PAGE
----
A few good studies

That’s not to say there’s no good research on the topic. There have been a few studies that are worth reading.

A September 2012 experiment from the Austrian University of Innsbruck examined the effect of teleworking on two types of tasks: creative and dull.

It found that “telecommuting environmental effects may have positive implications on productivity of creative tasks but negative implications on productivity of dull tasks”.

So, the mere fact that a person is in an environment of their choosing may allow them to be more creative - but they may not do so well with tasks they deem boring.

And it turns out teleworking isn’t quite popular as some have made it out to be. A March 2012 study from the UK’s Cardiff University set out to test the common claim that fixed workplaces like offices are a thing of the past. It found that “work is being detached from conventional places of work at a much slower rate than some claims suggest”.

A Stanford report details one Chinese company’s examination of its own teleworking program in its call centre. The nine-month study included 249 staff, with about half working from home while the others stayed in the office.

“Home working led to a 13% performance increase, of which about 9% was from working more minutes per shift (fewer breaks and sick days) and 4% from more calls per minute (attributed to a quieter working environment). Home workers also reported improved work satisfaction and experienced less turnover, but their promotion rate conditional on performance fell,” the report reads.

The results are definitely interesting. However, they have limited generalisability - the study was limited to the company’s call centre and the processes that improved productivity in this environment may not apply to other office environments.

It’s also worth noting that one of the principal authors of the report was the CEO of the company surveyed, raising some questions of conflict of interest. Read it for yourself and make your own judgement.

One meta-analysis of 46 studies found that telecommuting had “small but mainly beneficial effects on proximal outcomes, such as perceived autonomy and (lower) work-family conflict” and “no generally detrimental effects on the quality of workplace relationships”.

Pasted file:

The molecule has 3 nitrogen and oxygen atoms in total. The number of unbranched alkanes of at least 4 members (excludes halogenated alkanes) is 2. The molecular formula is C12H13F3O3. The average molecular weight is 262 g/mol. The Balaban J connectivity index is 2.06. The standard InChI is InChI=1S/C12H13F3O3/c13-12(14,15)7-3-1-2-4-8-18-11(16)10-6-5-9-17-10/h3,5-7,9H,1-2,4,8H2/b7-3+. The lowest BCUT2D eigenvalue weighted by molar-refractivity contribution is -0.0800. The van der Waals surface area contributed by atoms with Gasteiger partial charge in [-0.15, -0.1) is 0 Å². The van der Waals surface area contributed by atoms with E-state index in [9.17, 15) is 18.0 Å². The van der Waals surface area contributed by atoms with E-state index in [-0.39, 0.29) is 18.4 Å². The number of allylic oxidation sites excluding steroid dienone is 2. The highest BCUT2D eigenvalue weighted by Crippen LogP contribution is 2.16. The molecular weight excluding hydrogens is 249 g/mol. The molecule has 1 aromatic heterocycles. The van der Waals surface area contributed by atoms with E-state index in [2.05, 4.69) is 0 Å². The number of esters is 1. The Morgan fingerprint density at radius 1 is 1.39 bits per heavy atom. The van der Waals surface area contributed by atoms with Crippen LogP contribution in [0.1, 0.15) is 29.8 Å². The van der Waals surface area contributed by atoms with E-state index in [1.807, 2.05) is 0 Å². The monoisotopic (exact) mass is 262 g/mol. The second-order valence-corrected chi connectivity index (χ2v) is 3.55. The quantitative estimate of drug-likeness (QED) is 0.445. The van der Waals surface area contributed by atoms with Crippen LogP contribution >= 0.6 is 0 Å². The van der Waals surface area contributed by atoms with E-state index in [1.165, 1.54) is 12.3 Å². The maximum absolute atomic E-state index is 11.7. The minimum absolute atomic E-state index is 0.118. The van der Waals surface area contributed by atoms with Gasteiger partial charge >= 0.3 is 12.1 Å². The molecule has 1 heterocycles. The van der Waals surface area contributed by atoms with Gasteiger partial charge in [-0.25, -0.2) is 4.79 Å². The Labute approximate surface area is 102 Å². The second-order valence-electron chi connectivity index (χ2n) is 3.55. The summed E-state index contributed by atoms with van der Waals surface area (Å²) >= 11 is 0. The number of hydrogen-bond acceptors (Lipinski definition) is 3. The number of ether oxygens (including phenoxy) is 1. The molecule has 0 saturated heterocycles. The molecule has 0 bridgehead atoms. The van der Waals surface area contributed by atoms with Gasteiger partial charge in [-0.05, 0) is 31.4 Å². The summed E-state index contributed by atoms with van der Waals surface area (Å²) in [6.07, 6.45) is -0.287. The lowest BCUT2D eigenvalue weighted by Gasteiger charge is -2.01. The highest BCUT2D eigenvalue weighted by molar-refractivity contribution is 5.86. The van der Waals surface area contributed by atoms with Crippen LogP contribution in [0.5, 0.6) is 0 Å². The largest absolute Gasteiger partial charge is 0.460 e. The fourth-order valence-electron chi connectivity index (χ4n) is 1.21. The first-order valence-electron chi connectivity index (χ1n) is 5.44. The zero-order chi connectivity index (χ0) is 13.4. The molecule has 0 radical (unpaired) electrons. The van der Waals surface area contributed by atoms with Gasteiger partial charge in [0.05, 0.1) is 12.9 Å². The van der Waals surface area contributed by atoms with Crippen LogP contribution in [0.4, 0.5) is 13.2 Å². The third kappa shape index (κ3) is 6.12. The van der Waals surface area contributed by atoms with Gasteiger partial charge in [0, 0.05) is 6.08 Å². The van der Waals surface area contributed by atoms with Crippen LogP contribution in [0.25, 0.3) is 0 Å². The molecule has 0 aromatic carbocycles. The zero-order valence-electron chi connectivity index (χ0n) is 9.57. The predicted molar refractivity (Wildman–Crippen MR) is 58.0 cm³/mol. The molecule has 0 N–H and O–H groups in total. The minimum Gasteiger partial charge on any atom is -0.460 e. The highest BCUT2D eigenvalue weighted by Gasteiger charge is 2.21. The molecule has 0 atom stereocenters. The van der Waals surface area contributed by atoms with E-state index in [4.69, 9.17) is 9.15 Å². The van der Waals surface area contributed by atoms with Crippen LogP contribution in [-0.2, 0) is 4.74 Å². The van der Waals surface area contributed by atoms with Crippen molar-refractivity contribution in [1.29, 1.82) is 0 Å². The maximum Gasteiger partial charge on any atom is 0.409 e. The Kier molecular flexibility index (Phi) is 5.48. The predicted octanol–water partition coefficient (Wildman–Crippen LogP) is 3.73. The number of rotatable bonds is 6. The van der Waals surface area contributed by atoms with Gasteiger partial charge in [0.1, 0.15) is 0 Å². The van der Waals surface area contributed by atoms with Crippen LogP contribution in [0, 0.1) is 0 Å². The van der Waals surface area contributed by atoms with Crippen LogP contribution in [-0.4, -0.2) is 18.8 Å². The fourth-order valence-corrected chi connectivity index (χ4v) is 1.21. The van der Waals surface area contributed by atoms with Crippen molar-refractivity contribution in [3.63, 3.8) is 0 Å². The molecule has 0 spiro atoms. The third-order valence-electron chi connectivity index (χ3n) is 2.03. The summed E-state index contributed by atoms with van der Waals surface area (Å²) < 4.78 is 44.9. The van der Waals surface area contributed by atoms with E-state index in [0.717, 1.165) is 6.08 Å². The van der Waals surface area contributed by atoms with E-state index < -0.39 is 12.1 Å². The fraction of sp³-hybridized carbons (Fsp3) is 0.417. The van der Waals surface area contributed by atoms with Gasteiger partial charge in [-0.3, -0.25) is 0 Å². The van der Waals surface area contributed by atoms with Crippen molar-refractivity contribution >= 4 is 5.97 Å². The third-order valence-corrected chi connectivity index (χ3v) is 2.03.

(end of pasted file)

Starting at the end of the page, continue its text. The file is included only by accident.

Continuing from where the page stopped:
It also found that telecommuting had beneficial outcomes on job satisfaction, performance, turnover intent and role stress - which the authors said were at least partially due to the perceived autonomy gained by telecommuting.

The meta-analysis also found that telecommuting more than 2.5 days a week harmed relationships with coworkers (but did accentuate the beneficial effects on work-family conflict).

(Note that the 46 studies in this meta-analysis may have relied on self-reporting for assessing productivity. So, as far as apparent changes in productivity are concerned, the concerns in the Bias section above also apply to this report.)

Where does that leave us?

Many discussions about teleworking work on the assumption that it improves productivity. But that’s not a given. A great deal of the research available on the topic is tainted by corporate and government interests or by potentially unreliable testimony in studies that rely on self-reporting.

That’s not to say teleworking is a bad thing. We just don’t have enough information to say whether it’s truly effective or not, or in what conditions it might be suitable. More objective research is necessary before we make that call.

Until that time (which, honestly, may never come), organisations will need to decide if they employ teleworking initiatives.

If you’re interested in employing wide-scale teleworking, give thought to whether it fits the particular needs of your organisation. Undertake trials and examine the results with objective assessment of changes in productivity - don’t rely on employees’ or managers’ perceptions of change.

Image credit ©iStockphoto.com/DNY59